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To make this question concrete: Let's say I am stopped at a stoplight and I see a person holding a sign asking for money.

Main question:

Am I morally obligated to help him/her?

For those who would answer yes please answer these follow-up questions.

First follow-up question, if yes:

If we are morally obligated to help the less fortunate, then does it follow that charity does not come from the heart? (Like a gift.) But, rather, charity is merely the execution of a pre-existing duty? (Like paying taxes.)

Second follow-up question, if yes:

Are we obligated to help all the poor (i.e., everyone holding a sign, etc.)? (Surely, we can't be.) Or is there a limit to the number we are obligated to help? If there is a limit, what is the number of required poor people we are required to help?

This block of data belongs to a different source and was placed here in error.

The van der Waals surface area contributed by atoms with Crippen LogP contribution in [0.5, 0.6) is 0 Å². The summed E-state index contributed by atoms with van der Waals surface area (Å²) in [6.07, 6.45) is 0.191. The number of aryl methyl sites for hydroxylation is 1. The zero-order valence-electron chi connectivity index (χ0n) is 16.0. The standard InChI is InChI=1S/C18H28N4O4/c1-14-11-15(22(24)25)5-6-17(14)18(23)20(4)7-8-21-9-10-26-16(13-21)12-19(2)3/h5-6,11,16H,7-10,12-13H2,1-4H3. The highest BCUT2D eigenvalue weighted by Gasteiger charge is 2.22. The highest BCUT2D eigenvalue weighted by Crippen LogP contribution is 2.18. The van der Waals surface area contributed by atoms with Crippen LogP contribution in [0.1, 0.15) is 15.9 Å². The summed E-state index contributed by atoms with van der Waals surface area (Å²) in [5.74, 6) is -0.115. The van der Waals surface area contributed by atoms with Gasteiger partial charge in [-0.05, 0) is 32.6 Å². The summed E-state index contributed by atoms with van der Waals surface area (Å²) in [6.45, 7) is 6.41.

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    Related to your first followup: rabbisacks.org/…. Related to your second followup: judaism.stackexchange.com/q/52820. – msh210 Nov 13 '15 at 15:48
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    The answer is yes you are obligated to help all the poor. You have a certain minimum amount of finances that you must delegate to helping the poor. But you can decide to help some poor more than others. So for example, maybe you don't have to give food to every homeless person you see, but you could give x amount of money to your local food bank or homeless shelter – Aaron Nov 13 '15 at 18:10
  • @aaron: Thank you. Can you please point me to the clearest example of text that describes this? – Mowzer Nov 13 '15 at 18:18
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    @Mowzer The text i'm thinking of describes that you must give to any poor person that comes asking from you. But it doesn't describe the ways in which you must give. it's from Hovoth haLevavoth. Have you heard of this book? – Aaron Nov 13 '15 at 18:21
  • Possible duplicate of Jewish definition of a charity – sabbahillel Oct 18 at 11:42

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